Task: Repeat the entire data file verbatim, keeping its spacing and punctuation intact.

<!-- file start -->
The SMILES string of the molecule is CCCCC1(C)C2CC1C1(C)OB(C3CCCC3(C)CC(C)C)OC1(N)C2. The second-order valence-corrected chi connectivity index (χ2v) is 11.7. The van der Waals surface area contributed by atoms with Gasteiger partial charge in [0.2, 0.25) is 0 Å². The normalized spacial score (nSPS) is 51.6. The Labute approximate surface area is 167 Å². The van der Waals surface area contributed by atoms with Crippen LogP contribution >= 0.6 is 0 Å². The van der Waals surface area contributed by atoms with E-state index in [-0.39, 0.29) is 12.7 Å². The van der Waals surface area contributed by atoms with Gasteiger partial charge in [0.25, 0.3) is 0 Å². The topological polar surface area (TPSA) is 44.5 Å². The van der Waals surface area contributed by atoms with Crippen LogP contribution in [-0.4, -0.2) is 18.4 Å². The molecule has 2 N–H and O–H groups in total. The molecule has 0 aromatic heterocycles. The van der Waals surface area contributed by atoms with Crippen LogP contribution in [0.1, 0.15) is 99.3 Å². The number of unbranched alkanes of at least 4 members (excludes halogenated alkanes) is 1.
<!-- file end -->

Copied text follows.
The SMILES string of the molecule is CCCCC1(C)C2CC1C1(C)OB(C3CCCC3(C)CC(C)C)OC1(N)C2. The second-order valence-corrected chi connectivity index (χ2v) is 11.7. The van der Waals surface area contributed by atoms with Gasteiger partial charge in [0.2, 0.25) is 0 Å². The normalized spacial score (nSPS) is 51.6. The Labute approximate surface area is 167 Å². The van der Waals surface area contributed by atoms with Crippen LogP contribution >= 0.6 is 0 Å². The van der Waals surface area contributed by atoms with E-state index in [-0.39, 0.29) is 12.7 Å². The van der Waals surface area contributed by atoms with Gasteiger partial charge in [0.25, 0.3) is 0 Å². The topological polar surface area (TPSA) is 44.5 Å². The van der Waals surface area contributed by atoms with Crippen LogP contribution in [-0.4, -0.2) is 18.4 Å². The molecule has 2 N–H and O–H groups in total. The molecule has 0 aromatic heterocycles. The van der Waals surface area contributed by atoms with Crippen LogP contribution in [0.1, 0.15) is 99.3 Å². The number of unbranched alkanes of at least 4 members (excludes halogenated alkanes) is 1.